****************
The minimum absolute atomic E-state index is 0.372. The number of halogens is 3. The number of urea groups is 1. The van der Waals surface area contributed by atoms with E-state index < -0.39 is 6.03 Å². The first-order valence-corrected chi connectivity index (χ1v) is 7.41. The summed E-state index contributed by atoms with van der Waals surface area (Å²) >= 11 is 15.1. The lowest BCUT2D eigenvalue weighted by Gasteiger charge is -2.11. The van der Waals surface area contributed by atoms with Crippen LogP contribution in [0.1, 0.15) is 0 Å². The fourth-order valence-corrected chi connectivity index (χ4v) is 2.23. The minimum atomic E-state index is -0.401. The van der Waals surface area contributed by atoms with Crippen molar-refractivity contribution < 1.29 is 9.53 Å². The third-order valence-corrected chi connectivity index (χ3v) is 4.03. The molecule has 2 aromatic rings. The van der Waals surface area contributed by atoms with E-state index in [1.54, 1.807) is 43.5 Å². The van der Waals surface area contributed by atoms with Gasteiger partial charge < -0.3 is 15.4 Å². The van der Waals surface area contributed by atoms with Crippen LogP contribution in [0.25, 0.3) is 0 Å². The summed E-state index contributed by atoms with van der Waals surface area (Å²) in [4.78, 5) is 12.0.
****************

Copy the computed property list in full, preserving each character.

The minimum absolute atomic E-state index is 0.372. The number of halogens is 3. The number of urea groups is 1. The van der Waals surface area contributed by atoms with E-state index < -0.39 is 6.03 Å². The first-order valence-corrected chi connectivity index (χ1v) is 7.41. The summed E-state index contributed by atoms with van der Waals surface area (Å²) >= 11 is 15.1. The lowest BCUT2D eigenvalue weighted by Gasteiger charge is -2.11. The van der Waals surface area contributed by atoms with Crippen LogP contribution in [0.1, 0.15) is 0 Å². The fourth-order valence-corrected chi connectivity index (χ4v) is 2.23. The minimum atomic E-state index is -0.401. The van der Waals surface area contributed by atoms with Crippen molar-refractivity contribution < 1.29 is 9.53 Å². The third-order valence-corrected chi connectivity index (χ3v) is 4.03. The molecule has 2 aromatic rings. The van der Waals surface area contributed by atoms with E-state index in [1.54, 1.807) is 43.5 Å². The van der Waals surface area contributed by atoms with Gasteiger partial charge < -0.3 is 15.4 Å². The van der Waals surface area contributed by atoms with Crippen LogP contribution in [0.25, 0.3) is 0 Å². The summed E-state index contributed by atoms with van der Waals surface area (Å²) in [4.78, 5) is 12.0.